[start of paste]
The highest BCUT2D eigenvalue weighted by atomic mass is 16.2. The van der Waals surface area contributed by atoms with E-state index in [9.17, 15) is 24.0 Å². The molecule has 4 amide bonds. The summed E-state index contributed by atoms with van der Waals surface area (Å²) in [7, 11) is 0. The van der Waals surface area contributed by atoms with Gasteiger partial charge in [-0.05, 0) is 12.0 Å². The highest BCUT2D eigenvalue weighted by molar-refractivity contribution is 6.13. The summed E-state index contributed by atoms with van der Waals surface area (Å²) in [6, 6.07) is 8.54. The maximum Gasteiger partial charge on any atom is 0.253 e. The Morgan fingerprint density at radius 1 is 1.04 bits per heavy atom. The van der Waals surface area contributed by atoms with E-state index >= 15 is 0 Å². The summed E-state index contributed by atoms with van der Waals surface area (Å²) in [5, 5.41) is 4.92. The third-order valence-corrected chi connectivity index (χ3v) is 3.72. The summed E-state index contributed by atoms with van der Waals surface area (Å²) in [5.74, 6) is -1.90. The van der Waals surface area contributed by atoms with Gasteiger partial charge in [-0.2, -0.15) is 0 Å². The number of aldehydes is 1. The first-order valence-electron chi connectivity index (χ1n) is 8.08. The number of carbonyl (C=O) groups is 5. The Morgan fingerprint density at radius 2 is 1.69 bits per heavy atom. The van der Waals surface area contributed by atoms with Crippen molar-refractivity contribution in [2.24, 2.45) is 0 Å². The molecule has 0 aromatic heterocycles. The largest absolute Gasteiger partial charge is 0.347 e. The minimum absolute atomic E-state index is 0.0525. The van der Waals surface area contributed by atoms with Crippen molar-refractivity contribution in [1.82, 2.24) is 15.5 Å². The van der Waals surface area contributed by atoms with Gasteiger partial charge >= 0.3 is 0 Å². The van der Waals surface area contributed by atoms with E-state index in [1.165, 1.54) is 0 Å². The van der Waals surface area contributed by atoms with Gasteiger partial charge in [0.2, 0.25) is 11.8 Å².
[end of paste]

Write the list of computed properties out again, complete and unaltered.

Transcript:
The highest BCUT2D eigenvalue weighted by atomic mass is 16.2. The van der Waals surface area contributed by atoms with E-state index in [9.17, 15) is 24.0 Å². The molecule has 4 amide bonds. The summed E-state index contributed by atoms with van der Waals surface area (Å²) in [7, 11) is 0. The van der Waals surface area contributed by atoms with Gasteiger partial charge in [-0.05, 0) is 12.0 Å². The highest BCUT2D eigenvalue weighted by molar-refractivity contribution is 6.13. The summed E-state index contributed by atoms with van der Waals surface area (Å²) in [6, 6.07) is 8.54. The maximum Gasteiger partial charge on any atom is 0.253 e. The Morgan fingerprint density at radius 1 is 1.04 bits per heavy atom. The van der Waals surface area contributed by atoms with E-state index >= 15 is 0 Å². The summed E-state index contributed by atoms with van der Waals surface area (Å²) in [5, 5.41) is 4.92. The third-order valence-corrected chi connectivity index (χ3v) is 3.72. The summed E-state index contributed by atoms with van der Waals surface area (Å²) in [5.74, 6) is -1.90. The van der Waals surface area contributed by atoms with Gasteiger partial charge in [-0.2, -0.15) is 0 Å². The number of aldehydes is 1. The first-order valence-electron chi connectivity index (χ1n) is 8.08. The number of carbonyl (C=O) groups is 5. The Morgan fingerprint density at radius 2 is 1.69 bits per heavy atom. The van der Waals surface area contributed by atoms with Crippen molar-refractivity contribution in [2.24, 2.45) is 0 Å². The molecule has 0 aromatic heterocycles. The largest absolute Gasteiger partial charge is 0.347 e. The minimum absolute atomic E-state index is 0.0525. The van der Waals surface area contributed by atoms with Crippen molar-refractivity contribution in [1.82, 2.24) is 15.5 Å². The van der Waals surface area contributed by atoms with Gasteiger partial charge >= 0.3 is 0 Å². The van der Waals surface area contributed by atoms with E-state index in [1.165, 1.54) is 0 Å². The van der Waals surface area contributed by atoms with Gasteiger partial charge in [0.2, 0.25) is 11.8 Å².